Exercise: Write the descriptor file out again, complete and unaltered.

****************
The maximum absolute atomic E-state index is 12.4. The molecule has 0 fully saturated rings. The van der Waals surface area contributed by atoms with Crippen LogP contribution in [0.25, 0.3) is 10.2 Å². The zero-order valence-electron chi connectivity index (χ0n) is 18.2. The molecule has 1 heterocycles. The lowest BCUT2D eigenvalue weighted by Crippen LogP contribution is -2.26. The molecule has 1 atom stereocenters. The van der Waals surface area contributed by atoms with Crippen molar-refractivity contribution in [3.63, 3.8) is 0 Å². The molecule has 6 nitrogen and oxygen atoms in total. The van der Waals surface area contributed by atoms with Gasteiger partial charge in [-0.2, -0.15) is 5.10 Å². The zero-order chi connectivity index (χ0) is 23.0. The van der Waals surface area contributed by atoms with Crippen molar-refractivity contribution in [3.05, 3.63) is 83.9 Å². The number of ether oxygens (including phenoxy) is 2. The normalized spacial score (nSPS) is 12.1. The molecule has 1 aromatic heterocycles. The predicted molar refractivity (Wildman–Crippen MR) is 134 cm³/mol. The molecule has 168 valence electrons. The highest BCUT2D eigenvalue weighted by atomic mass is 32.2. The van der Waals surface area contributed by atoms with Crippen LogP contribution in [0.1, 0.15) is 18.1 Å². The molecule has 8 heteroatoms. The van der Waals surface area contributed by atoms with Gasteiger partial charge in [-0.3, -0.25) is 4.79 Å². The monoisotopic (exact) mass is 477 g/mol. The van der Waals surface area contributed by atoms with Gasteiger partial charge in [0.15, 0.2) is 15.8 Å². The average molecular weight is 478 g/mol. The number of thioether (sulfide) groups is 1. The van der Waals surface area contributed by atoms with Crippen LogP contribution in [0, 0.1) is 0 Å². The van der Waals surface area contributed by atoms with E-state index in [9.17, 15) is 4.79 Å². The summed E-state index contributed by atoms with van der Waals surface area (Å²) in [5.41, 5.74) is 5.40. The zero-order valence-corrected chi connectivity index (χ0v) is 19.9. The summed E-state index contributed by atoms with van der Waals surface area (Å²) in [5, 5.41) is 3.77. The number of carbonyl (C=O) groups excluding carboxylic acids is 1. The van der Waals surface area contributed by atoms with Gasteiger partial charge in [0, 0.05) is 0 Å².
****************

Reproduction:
The maximum absolute atomic E-state index is 12.4. The molecule has 0 fully saturated rings. The van der Waals surface area contributed by atoms with Crippen LogP contribution in [0.25, 0.3) is 10.2 Å². The zero-order valence-electron chi connectivity index (χ0n) is 18.2. The molecule has 1 heterocycles. The lowest BCUT2D eigenvalue weighted by Crippen LogP contribution is -2.26. The molecule has 1 atom stereocenters. The van der Waals surface area contributed by atoms with Crippen molar-refractivity contribution in [3.63, 3.8) is 0 Å². The molecule has 6 nitrogen and oxygen atoms in total. The van der Waals surface area contributed by atoms with Gasteiger partial charge in [-0.2, -0.15) is 5.10 Å². The zero-order chi connectivity index (χ0) is 23.0. The van der Waals surface area contributed by atoms with Crippen molar-refractivity contribution in [3.05, 3.63) is 83.9 Å². The number of ether oxygens (including phenoxy) is 2. The normalized spacial score (nSPS) is 12.1. The molecule has 1 aromatic heterocycles. The predicted molar refractivity (Wildman–Crippen MR) is 134 cm³/mol. The molecule has 168 valence electrons. The highest BCUT2D eigenvalue weighted by atomic mass is 32.2. The van der Waals surface area contributed by atoms with Crippen LogP contribution in [0.1, 0.15) is 18.1 Å². The molecule has 8 heteroatoms. The van der Waals surface area contributed by atoms with Gasteiger partial charge in [-0.3, -0.25) is 4.79 Å². The monoisotopic (exact) mass is 477 g/mol. The van der Waals surface area contributed by atoms with Gasteiger partial charge in [0.15, 0.2) is 15.8 Å². The average molecular weight is 478 g/mol. The number of thioether (sulfide) groups is 1. The van der Waals surface area contributed by atoms with Crippen LogP contribution in [0, 0.1) is 0 Å². The van der Waals surface area contributed by atoms with E-state index in [9.17, 15) is 4.79 Å². The summed E-state index contributed by atoms with van der Waals surface area (Å²) in [5.41, 5.74) is 5.40. The zero-order valence-corrected chi connectivity index (χ0v) is 19.9. The summed E-state index contributed by atoms with van der Waals surface area (Å²) in [5, 5.41) is 3.77. The number of carbonyl (C=O) groups excluding carboxylic acids is 1. The van der Waals surface area contributed by atoms with Gasteiger partial charge in [0, 0.05) is 0 Å².